The Slatest

Greece’s Final, Definite, We-Totally-Mean-It-This-Time-You-Guys, Last Chance to Keep the Euro

A pensioner holds banknotes next to people waiting outside a national Bank in Athens on July 1, 2015.

Photo by Aris Messinis/Getty Images

It’s hard to get too excited given the number of deadlines Greece has blown through already in its fraught negotiations with its creditors, but the struggling country has been given until Sunday to reach an agreement on paying back its bailout. “The final deadline ends this week,” stated European Council President Donald Tusk ahead of an emergency summit meeting on Sunday, which Prime Minister Matteo Renzi of Italy has said will be the “last meeting about Greece.”

Prime Minister Alexis Tsipras’ government has drawn up a set of proposed economic reforms and spending cuts, which its parliament is due to vote on this Friday. According to the Financial Times, the proposal “includes increases in value added tax and savings from public pensions demanded by creditors.”

The markets seem to believe a deal is still reachable, with European stocks rising today on the news of the proposal, but it’s hard to avoid the conclusion that both sides are going through the motions.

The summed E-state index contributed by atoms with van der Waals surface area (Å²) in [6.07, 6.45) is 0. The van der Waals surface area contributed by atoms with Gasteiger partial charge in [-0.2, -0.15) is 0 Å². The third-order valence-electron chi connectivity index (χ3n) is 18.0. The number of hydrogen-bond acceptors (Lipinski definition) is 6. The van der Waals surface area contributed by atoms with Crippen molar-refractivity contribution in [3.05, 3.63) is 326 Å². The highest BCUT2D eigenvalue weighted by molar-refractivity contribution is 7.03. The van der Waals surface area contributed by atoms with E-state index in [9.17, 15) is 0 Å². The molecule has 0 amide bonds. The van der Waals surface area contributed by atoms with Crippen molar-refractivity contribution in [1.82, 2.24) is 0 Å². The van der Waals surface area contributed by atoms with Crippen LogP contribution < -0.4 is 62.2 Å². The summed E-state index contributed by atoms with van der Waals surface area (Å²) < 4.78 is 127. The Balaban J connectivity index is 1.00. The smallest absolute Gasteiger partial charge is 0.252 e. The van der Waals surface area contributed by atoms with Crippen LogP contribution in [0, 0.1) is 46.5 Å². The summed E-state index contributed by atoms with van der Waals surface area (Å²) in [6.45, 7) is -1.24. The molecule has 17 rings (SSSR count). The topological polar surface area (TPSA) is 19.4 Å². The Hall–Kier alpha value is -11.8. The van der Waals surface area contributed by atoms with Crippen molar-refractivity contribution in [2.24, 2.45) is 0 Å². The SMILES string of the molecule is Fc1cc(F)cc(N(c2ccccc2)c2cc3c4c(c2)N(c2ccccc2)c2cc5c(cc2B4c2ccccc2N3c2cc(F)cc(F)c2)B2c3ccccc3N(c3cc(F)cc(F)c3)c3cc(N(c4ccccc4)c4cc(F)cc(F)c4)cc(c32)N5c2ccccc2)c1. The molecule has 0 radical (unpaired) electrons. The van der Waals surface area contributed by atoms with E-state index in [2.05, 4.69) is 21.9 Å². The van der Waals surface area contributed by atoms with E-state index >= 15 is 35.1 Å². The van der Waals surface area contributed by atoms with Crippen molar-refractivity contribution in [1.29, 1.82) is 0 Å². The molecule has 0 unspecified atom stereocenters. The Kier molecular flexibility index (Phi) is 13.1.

German Finance Minister Wolfgang Schauble, who has made no secret of his belief that that Greece and the eurozone would be better off going their separate ways, has pronounced himself “skeptical” of the Greek proposal. Schauble also said that Greece’s underlying economic problems can’t be solved without a “haircut” of its international debts, but that “there cannot be a haircut because it would infringe the system of the European Union.” European Commission President Jean-Claude Juncker said for the first time Wednesday that “we have a Grexit scenario prepared in detail.”

Meanwhile, with banks closed for the last 10 days, Greeks are already gradually moving into a post-euro economy, with many businesses, particularly in the important tourist sector, deciding to accept Turkish lira and Bulgarian lev.

The majority of Greeks still want to keep the euro, and most European leaders would marginally prefer for it to stay in the eurozone, but at this point it’s hard to see a deal that will satisfy both European creditors and Tsipras’ supporters. However it turns out, it seems unlikely that this is the last meeting about Greece Renzi will have to attend.

Read more Slate coverage of the Greek financial crisis.